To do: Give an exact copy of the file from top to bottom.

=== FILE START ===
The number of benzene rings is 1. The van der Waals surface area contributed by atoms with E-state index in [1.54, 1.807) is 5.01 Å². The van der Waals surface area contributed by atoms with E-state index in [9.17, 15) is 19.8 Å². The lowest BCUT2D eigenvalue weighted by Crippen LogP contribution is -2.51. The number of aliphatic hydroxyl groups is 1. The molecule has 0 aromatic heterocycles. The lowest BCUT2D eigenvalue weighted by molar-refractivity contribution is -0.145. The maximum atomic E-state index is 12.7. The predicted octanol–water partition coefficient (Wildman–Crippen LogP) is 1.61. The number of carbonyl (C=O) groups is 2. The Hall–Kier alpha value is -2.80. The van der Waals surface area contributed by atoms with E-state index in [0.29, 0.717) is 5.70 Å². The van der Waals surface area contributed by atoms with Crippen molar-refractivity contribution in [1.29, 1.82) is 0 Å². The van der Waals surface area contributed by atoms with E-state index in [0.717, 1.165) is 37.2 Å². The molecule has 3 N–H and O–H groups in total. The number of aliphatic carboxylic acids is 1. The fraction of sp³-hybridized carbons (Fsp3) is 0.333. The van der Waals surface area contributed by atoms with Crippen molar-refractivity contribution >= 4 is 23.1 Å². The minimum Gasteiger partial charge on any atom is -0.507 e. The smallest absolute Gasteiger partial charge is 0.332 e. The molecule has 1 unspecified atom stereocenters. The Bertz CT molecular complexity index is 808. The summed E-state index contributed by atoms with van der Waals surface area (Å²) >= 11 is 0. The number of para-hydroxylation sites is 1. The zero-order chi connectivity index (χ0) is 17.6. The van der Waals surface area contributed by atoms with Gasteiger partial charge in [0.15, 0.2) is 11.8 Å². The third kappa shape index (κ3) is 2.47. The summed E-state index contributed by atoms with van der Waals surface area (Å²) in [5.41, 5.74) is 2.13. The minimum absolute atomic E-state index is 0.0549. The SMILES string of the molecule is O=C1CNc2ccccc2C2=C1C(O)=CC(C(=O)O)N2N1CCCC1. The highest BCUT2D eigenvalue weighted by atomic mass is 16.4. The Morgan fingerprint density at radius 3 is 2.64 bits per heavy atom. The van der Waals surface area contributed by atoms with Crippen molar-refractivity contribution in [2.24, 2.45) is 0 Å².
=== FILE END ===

The number of benzene rings is 1. The van der Waals surface area contributed by atoms with E-state index in [1.54, 1.807) is 5.01 Å². The van der Waals surface area contributed by atoms with E-state index in [9.17, 15) is 19.8 Å². The lowest BCUT2D eigenvalue weighted by Crippen LogP contribution is -2.51. The number of aliphatic hydroxyl groups is 1. The molecule has 0 aromatic heterocycles. The lowest BCUT2D eigenvalue weighted by molar-refractivity contribution is -0.145. The maximum atomic E-state index is 12.7. The predicted octanol–water partition coefficient (Wildman–Crippen LogP) is 1.61. The number of carbonyl (C=O) groups is 2. The Hall–Kier alpha value is -2.80. The van der Waals surface area contributed by atoms with E-state index in [0.29, 0.717) is 5.70 Å². The van der Waals surface area contributed by atoms with Crippen molar-refractivity contribution in [1.29, 1.82) is 0 Å². The van der Waals surface area contributed by atoms with E-state index in [0.717, 1.165) is 37.2 Å². The molecule has 3 N–H and O–H groups in total. The number of aliphatic carboxylic acids is 1. The fraction of sp³-hybridized carbons (Fsp3) is 0.333. The van der Waals surface area contributed by atoms with Crippen molar-refractivity contribution >= 4 is 23.1 Å². The minimum Gasteiger partial charge on any atom is -0.507 e. The smallest absolute Gasteiger partial charge is 0.332 e. The molecule has 1 unspecified atom stereocenters. The Bertz CT molecular complexity index is 808. The summed E-state index contributed by atoms with van der Waals surface area (Å²) >= 11 is 0. The number of para-hydroxylation sites is 1. The zero-order chi connectivity index (χ0) is 17.6. The van der Waals surface area contributed by atoms with Gasteiger partial charge in [0.15, 0.2) is 11.8 Å². The third kappa shape index (κ3) is 2.47. The summed E-state index contributed by atoms with van der Waals surface area (Å²) in [5.41, 5.74) is 2.13. The minimum absolute atomic E-state index is 0.0549. The SMILES string of the molecule is O=C1CNc2ccccc2C2=C1C(O)=CC(C(=O)O)N2N1CCCC1. The highest BCUT2D eigenvalue weighted by atomic mass is 16.4. The Morgan fingerprint density at radius 3 is 2.64 bits per heavy atom. The van der Waals surface area contributed by atoms with Crippen molar-refractivity contribution in [2.24, 2.45) is 0 Å².